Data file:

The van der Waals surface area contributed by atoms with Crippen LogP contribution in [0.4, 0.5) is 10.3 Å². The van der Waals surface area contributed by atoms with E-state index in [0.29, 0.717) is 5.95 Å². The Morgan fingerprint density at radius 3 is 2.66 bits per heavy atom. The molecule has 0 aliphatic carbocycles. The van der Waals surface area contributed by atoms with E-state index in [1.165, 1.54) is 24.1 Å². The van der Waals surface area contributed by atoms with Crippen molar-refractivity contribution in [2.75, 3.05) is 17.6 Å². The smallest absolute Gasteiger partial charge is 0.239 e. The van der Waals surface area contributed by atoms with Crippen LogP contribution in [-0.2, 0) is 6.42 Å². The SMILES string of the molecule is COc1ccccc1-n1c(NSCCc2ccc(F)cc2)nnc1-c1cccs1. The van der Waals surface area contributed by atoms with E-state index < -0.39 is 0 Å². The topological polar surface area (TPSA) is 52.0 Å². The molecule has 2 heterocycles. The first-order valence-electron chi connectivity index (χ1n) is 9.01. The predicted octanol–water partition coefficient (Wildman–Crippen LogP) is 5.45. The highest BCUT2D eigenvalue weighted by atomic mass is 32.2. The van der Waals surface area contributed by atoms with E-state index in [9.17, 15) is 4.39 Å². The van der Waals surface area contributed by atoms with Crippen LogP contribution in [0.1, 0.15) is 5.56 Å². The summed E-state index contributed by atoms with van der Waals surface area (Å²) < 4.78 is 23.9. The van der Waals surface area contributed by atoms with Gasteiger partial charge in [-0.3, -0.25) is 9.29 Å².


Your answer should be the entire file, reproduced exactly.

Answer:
The van der Waals surface area contributed by atoms with Crippen LogP contribution in [0.4, 0.5) is 10.3 Å². The van der Waals surface area contributed by atoms with E-state index in [0.29, 0.717) is 5.95 Å². The Morgan fingerprint density at radius 3 is 2.66 bits per heavy atom. The molecule has 0 aliphatic carbocycles. The van der Waals surface area contributed by atoms with E-state index in [1.165, 1.54) is 24.1 Å². The van der Waals surface area contributed by atoms with Crippen molar-refractivity contribution in [2.75, 3.05) is 17.6 Å². The smallest absolute Gasteiger partial charge is 0.239 e. The van der Waals surface area contributed by atoms with Crippen LogP contribution in [-0.2, 0) is 6.42 Å². The SMILES string of the molecule is COc1ccccc1-n1c(NSCCc2ccc(F)cc2)nnc1-c1cccs1. The van der Waals surface area contributed by atoms with E-state index < -0.39 is 0 Å². The topological polar surface area (TPSA) is 52.0 Å². The molecule has 2 heterocycles. The first-order valence-electron chi connectivity index (χ1n) is 9.01. The predicted octanol–water partition coefficient (Wildman–Crippen LogP) is 5.45. The highest BCUT2D eigenvalue weighted by atomic mass is 32.2. The van der Waals surface area contributed by atoms with E-state index in [9.17, 15) is 4.39 Å². The van der Waals surface area contributed by atoms with Crippen LogP contribution in [0.1, 0.15) is 5.56 Å². The summed E-state index contributed by atoms with van der Waals surface area (Å²) < 4.78 is 23.9. The van der Waals surface area contributed by atoms with Gasteiger partial charge in [-0.3, -0.25) is 9.29 Å².